Food Security Task Force Releases Findings, Recommendations, and FEED DSM Initiative

DES MOINES, IOWA – Monday, November 1, 2021 – The Des Moines Food Security Task Force established by the City Council has issued a final report, key recommendations, and resources for the community following an initial eight-month effort to address food insecurity through urban farming and promotion of local food production.

The Task Force’s work has culminated in several recommendations to enhance or improve City policies and regulations related to food security and food access. Key recommendations include, but are not limited to:

  1. Expanding definitions for urban agricultural practices to reflect the diversity of approaches to urban growing and raising food locally
  2. Removing fencing and other ancillary structure requirements for gardens that can prevent people from growing their own food
  3. Allowing the sale of produce and products onsite for urban farms and community gardens, and
  4. Simplifying the use of structures that can expand the length of the growing season, like hoop and greenhouses.

The Task Force has also recommended consideration and adoption of two resolutions. One resolution would address food security, by setting aggressive, but achievable goals to produce food locally, and another that would protect the right of the public to forage for food on public lands throughout Des Moines. City Council will now work with the City staff to determine the feasibility of these recommendations and how to best implement them. Changes to municipal code will be voted on in a future City Council meeting.

The Task Force’s work also included the creation of an initiative called Food Equity and Education for Des Moines – or FEED DSM, an ever-evolving web-based platform to connect people with the knowledge, resources, and relevant regulations to help them successfully grow food, raise animals, and forage throughout the city.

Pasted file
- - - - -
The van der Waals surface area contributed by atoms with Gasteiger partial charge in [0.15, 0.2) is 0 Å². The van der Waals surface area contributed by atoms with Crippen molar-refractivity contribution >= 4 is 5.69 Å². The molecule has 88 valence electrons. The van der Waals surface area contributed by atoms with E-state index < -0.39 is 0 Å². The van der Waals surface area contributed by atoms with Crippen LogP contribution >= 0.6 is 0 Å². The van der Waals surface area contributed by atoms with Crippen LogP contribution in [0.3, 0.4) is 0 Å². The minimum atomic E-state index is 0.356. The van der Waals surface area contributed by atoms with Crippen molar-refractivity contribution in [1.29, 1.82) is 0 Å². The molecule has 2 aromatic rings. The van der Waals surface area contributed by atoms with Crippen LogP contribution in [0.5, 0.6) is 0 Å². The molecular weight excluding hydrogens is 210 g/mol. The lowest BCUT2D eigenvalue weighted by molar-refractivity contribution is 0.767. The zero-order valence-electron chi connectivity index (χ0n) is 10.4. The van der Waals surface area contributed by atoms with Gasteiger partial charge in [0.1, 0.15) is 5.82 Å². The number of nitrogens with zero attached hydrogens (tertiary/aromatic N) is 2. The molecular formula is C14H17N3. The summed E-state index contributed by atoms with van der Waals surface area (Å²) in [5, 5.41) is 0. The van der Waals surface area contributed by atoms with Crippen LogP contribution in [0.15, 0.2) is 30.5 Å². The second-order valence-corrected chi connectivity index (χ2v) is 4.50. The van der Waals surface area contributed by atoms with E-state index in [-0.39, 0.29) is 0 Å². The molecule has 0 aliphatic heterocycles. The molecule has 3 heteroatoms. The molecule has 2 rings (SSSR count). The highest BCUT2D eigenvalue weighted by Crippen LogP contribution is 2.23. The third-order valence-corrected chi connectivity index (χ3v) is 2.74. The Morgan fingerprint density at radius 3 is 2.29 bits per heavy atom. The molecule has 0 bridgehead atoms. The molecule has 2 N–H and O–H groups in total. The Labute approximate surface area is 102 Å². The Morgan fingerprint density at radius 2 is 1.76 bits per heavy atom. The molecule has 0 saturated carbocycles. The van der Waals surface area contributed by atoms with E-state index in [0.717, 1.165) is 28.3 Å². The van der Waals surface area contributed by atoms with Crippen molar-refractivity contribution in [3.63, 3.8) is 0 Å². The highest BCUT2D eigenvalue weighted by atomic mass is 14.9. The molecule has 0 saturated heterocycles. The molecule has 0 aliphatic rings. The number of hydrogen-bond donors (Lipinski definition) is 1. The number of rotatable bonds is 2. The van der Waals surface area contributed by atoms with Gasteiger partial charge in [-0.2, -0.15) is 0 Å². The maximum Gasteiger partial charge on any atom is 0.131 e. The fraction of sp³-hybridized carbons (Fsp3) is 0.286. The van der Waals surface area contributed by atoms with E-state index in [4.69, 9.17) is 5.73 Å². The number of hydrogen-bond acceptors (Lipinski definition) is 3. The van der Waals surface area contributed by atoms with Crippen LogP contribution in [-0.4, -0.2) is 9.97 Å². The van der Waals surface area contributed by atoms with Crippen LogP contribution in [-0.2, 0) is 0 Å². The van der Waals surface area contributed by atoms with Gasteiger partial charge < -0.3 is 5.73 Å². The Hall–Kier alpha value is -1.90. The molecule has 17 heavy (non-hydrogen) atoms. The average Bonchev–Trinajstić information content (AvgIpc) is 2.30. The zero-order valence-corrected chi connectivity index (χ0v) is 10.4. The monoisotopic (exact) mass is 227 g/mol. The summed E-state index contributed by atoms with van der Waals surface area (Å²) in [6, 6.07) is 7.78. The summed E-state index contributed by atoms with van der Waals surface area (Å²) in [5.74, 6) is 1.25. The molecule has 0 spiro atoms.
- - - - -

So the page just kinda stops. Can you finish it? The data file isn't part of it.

FEED DSM’s initial focus is on five key areas:

FEED DSM will expand as the City continues to address other critical aspects of food security, including identification of land to support and expand urban agriculture, promotion of organizations and events that can connect people with food resources, or information on how to find food during a disaster or significant prolonged event, like the COVID-19 pandemic.

“I’m very pleased with the progress the Food Security Task Force made in the past eight months by establishing the FEED DSM initiative and making practical recommendations to simplify and increase urban farming,” said Councilman Carl Voss. “The goal of the Task Force is to strengthen our community by providing residents with resources to grow food for themselves – and they’re doing just that.”

In developing the FEED DSM initiative, the Food Security Task Force is leveraging local expertise and learning from urban agriculture research by local, regional, and national organizations. The group will continue to develop resource guides, provide recommendations, and promote best practices. Now that the initial urban agriculture focus is complete, the Task Force’s charge will likely expand to address broader challenges to food systems, security and access across the City of Des Moines.

To address the pressing issue of food insecurity and climate change, the City Council last December unanimously approved the formation of the Food Security Task Force. The group, formed in February to serve a six-month term, is comprised of seven members with experience in urban farming, farm-to-market production, local food sourcing poultry/livestock production and care for fruit and nut trees.

Additional information about FEED DSM and the work of the Des Moines Food Security Task Force may be found at DSM.city/feeddsm.

Food Security Task Force Report cover

Food Security Task Force Report 2021

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Media Contact
Al Setka
Chief Communications Officer, City Manager’s Office
(515) 283-4057
AMSetka@dmgov.org

About the City of Des Moines
The City of Des Moines: Iowa’s capital city and local government servicing more than 214,000 residents, 52 neighborhoods, over 4,000 acres of parkland and 81 miles of trails. The City of Des Moines stands to be a financially strong city with exceptional city services, fostering an involved community in a customer friendly atmosphere. Visit DSM.city, Facebook and Twitter for more information.